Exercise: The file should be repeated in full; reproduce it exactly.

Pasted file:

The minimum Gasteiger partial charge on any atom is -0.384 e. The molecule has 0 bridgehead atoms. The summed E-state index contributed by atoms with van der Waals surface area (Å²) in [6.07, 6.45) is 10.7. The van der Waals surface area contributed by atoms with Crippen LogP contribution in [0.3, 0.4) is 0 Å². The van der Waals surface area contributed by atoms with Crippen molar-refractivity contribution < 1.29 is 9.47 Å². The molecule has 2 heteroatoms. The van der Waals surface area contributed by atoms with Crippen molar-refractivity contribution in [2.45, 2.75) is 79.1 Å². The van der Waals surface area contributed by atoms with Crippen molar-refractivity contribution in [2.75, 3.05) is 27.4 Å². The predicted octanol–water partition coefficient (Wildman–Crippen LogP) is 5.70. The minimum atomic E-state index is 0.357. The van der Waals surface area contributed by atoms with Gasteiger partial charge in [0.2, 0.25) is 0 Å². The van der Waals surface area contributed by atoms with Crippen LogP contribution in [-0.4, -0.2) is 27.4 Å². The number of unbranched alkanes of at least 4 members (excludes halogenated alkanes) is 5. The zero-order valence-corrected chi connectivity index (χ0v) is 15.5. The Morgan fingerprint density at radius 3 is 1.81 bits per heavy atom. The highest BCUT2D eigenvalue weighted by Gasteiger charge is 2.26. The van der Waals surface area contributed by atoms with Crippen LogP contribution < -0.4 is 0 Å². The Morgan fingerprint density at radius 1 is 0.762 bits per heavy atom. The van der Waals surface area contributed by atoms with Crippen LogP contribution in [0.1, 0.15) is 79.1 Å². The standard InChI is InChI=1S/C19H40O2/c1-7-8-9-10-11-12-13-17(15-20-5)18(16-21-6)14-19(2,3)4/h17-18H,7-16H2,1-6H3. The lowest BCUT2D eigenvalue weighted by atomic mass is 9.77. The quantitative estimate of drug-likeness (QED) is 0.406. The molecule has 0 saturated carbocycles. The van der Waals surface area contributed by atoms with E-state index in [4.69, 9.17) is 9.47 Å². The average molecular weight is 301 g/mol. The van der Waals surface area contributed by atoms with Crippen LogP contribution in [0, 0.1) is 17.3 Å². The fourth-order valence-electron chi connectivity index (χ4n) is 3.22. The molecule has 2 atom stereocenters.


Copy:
The minimum Gasteiger partial charge on any atom is -0.384 e. The molecule has 0 bridgehead atoms. The summed E-state index contributed by atoms with van der Waals surface area (Å²) in [6.07, 6.45) is 10.7. The van der Waals surface area contributed by atoms with Crippen LogP contribution in [0.3, 0.4) is 0 Å². The van der Waals surface area contributed by atoms with Crippen molar-refractivity contribution < 1.29 is 9.47 Å². The molecule has 2 heteroatoms. The van der Waals surface area contributed by atoms with Crippen molar-refractivity contribution in [2.45, 2.75) is 79.1 Å². The van der Waals surface area contributed by atoms with Crippen molar-refractivity contribution in [2.75, 3.05) is 27.4 Å². The predicted octanol–water partition coefficient (Wildman–Crippen LogP) is 5.70. The minimum atomic E-state index is 0.357. The van der Waals surface area contributed by atoms with Gasteiger partial charge in [0.2, 0.25) is 0 Å². The van der Waals surface area contributed by atoms with Crippen LogP contribution in [-0.4, -0.2) is 27.4 Å². The number of unbranched alkanes of at least 4 members (excludes halogenated alkanes) is 5. The zero-order valence-corrected chi connectivity index (χ0v) is 15.5. The Morgan fingerprint density at radius 3 is 1.81 bits per heavy atom. The highest BCUT2D eigenvalue weighted by Gasteiger charge is 2.26. The van der Waals surface area contributed by atoms with Crippen LogP contribution < -0.4 is 0 Å². The Morgan fingerprint density at radius 1 is 0.762 bits per heavy atom. The van der Waals surface area contributed by atoms with Crippen LogP contribution in [0.1, 0.15) is 79.1 Å². The standard InChI is InChI=1S/C19H40O2/c1-7-8-9-10-11-12-13-17(15-20-5)18(16-21-6)14-19(2,3)4/h17-18H,7-16H2,1-6H3. The lowest BCUT2D eigenvalue weighted by atomic mass is 9.77. The quantitative estimate of drug-likeness (QED) is 0.406. The molecule has 0 saturated carbocycles. The van der Waals surface area contributed by atoms with E-state index in [4.69, 9.17) is 9.47 Å². The average molecular weight is 301 g/mol. The van der Waals surface area contributed by atoms with Crippen LogP contribution in [0, 0.1) is 17.3 Å². The fourth-order valence-electron chi connectivity index (χ4n) is 3.22. The molecule has 2 atom stereocenters.